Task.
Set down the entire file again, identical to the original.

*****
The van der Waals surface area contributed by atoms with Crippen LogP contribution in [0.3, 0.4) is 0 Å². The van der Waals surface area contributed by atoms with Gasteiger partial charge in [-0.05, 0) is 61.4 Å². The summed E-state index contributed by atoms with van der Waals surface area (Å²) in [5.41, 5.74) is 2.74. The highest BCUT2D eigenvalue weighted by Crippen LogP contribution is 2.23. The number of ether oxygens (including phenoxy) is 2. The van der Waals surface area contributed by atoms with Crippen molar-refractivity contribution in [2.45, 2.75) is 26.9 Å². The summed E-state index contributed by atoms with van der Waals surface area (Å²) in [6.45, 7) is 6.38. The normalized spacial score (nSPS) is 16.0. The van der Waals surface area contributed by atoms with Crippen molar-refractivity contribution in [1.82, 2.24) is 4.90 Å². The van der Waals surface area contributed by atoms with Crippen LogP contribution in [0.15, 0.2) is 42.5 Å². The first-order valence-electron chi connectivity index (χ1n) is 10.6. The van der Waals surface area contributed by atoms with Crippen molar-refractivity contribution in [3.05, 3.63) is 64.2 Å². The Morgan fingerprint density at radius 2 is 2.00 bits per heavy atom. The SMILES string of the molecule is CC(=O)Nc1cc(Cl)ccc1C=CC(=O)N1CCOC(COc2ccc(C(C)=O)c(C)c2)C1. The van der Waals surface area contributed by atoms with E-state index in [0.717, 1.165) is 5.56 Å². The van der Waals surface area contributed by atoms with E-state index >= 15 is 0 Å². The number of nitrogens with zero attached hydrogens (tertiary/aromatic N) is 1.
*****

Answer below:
The van der Waals surface area contributed by atoms with Crippen LogP contribution in [0.3, 0.4) is 0 Å². The van der Waals surface area contributed by atoms with Gasteiger partial charge in [-0.05, 0) is 61.4 Å². The summed E-state index contributed by atoms with van der Waals surface area (Å²) in [5.41, 5.74) is 2.74. The highest BCUT2D eigenvalue weighted by Crippen LogP contribution is 2.23. The number of ether oxygens (including phenoxy) is 2. The van der Waals surface area contributed by atoms with Crippen molar-refractivity contribution in [2.45, 2.75) is 26.9 Å². The summed E-state index contributed by atoms with van der Waals surface area (Å²) in [6.45, 7) is 6.38. The normalized spacial score (nSPS) is 16.0. The van der Waals surface area contributed by atoms with Crippen molar-refractivity contribution in [1.82, 2.24) is 4.90 Å². The van der Waals surface area contributed by atoms with Crippen LogP contribution in [0.15, 0.2) is 42.5 Å². The first-order valence-electron chi connectivity index (χ1n) is 10.6. The van der Waals surface area contributed by atoms with Crippen molar-refractivity contribution in [3.05, 3.63) is 64.2 Å². The Morgan fingerprint density at radius 2 is 2.00 bits per heavy atom. The SMILES string of the molecule is CC(=O)Nc1cc(Cl)ccc1C=CC(=O)N1CCOC(COc2ccc(C(C)=O)c(C)c2)C1. The van der Waals surface area contributed by atoms with E-state index in [0.717, 1.165) is 5.56 Å². The van der Waals surface area contributed by atoms with E-state index >= 15 is 0 Å². The number of nitrogens with zero attached hydrogens (tertiary/aromatic N) is 1.